At least two outdoor groups plan to seek a repeal of controversial legislation that allows the federal government to collect access fees on millions of acres of public lands that have historically been accessible at no charge.
The legislation, dubbed the Federal Lands Recreation Enhancement Act, was approved by Congress in early December, without public debate, as part of a $388 billion appropriations bill.
“We think there’s a good chance we can get this bill repealed in the next Congress,” said Kitty Benzar, co-founder of the Western No Fee Coalition, a Norwood, Colo., organization that has been among the most vocal opponents of the legislation.
The bill essentially continues the Fee Demonstration Program, a pilot program launched in 1996 as a multiagency effort to raise additional funds for public lands.
Scott Silver, executive director of Wild Wilderness, a Bend, Ore., environmental group, was similarly disturbed by Congress’s approval of the legislation and vowed to seek its repeal.
“I think it would be a fair assessment for me to say that the way in which the recreational access tax was implemented has greatly increased the profile of what was already a contentious issue,” he said. “It has turned some fence sitters into folks who are now seriously upset with the way that this was sneaked into an appropriations bill rather than openly debated.”
The legislation approved in December specifically authorizes the National Park Service, U.S. Forest Service, Bureau of Land Management, U.S. Fish and Wildlife Service and Bureau of Reclamation to collect access fees to cover the costs of repairs and maintenance on public lands. Although there is widespread support for allowing the National Park Service to collect these fees, there has been considerable opposition to the Fee Demonstration Program by a number of outdoor groups for a variety of reasons.
The Western No Fee Coalition, for example, has criticized the Fee Demonstration Program, saying it fosters the increased commercialization of public lands, while failing to address the real problem: Congress’s underfunding of public lands. The coalition has called attention to Government Accounting Office studies, which have noted that federal agencies have spent much of the revenue collected through the Fee Demonstration Program in fee collection activities.
Not everyone sees the legislation in the same light, however.
Sue Bray, executive director of the Good Sam Club, said she was pleased with the legislation.
“The new Federal Lands Recreation Enhancement Act has some of the provisions I asked for,” she said, “including a sunset of 10 years. I’m also delighted that it calls for a citizens advisory committee, with what appears to be well-balanced interests represented. It also is inviting increased public participation, even to the point of holding a competition for the public to design the recreation pass.
“I was also pleased to see that they are grandfathering the existing Golden Age, Golden Access (and) National Parks Passport holders, and that seniors over the age of 62 can buy a lifetime pass for $10. And, for the first time, volunteers can earn passes in exchange for their services.”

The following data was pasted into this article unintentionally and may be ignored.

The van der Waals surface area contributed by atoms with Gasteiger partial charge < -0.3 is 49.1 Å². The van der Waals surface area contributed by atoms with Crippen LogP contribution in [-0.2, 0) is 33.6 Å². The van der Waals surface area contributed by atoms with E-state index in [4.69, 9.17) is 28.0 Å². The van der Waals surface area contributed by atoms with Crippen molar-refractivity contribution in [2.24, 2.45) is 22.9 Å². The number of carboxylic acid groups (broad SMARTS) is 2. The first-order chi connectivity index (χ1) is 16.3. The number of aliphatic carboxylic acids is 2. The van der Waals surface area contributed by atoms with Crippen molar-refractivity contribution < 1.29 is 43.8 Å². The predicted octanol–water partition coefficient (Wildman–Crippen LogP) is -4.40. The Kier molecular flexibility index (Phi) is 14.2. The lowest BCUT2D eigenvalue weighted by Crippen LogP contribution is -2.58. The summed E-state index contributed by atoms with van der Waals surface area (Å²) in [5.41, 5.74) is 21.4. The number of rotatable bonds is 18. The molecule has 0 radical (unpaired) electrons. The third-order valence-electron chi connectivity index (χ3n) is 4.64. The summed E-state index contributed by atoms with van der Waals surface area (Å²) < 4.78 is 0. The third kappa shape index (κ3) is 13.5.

Bray added, “As much as we don’t want to pay additional fees to enjoy our public lands, unfortunately, it’s a fact of life. If we don’t support them, they just won’t be available to us, or our children or grandchildren.”
Blake Selzer, a legislative representative for the National Parks Conservation Association, said the legislation approved in December also has more restrictions than the original Fee Demonstration Program. “The question is really going to be, ‘How is this thing going to be implemented?’ ” he said.
The federal government is trying to answer that question. In fact, committees were being established to review the differences between the previous Fee Demonstration Program and the new legislation, said John Wright, a spokesman for the U.S. Department of Interior. “Fees that are inconsistent with the act will not be continued,” he said.
Some of the language contained in the Federal Lands Recreation Enhancement Act is fairly straightforward. According to the act, the fees can be used for repairs and maintenance; habitat restoration directly related to wildlife-dependent recreation that is limited to hunting, fishing, wildlife observation, or photography; law enforcement; visitor information, visitor service and visitor needs assessments.
An average of no more than 15% of fees collected can be used for administration and overhead costs related to the recreation fee program. Fees cannot be used for biological monitoring of endangered species or candidate species on federal recreational lands or waters.
The act also calls for the establishment of Recreational Resource Advisory Committees, which can provide public input and recommendations regarding the implementation of fee collection activities in various areas across the country. The secretaries of Interior and Agriculture retain the right, however, to reject the committees’ recommendations.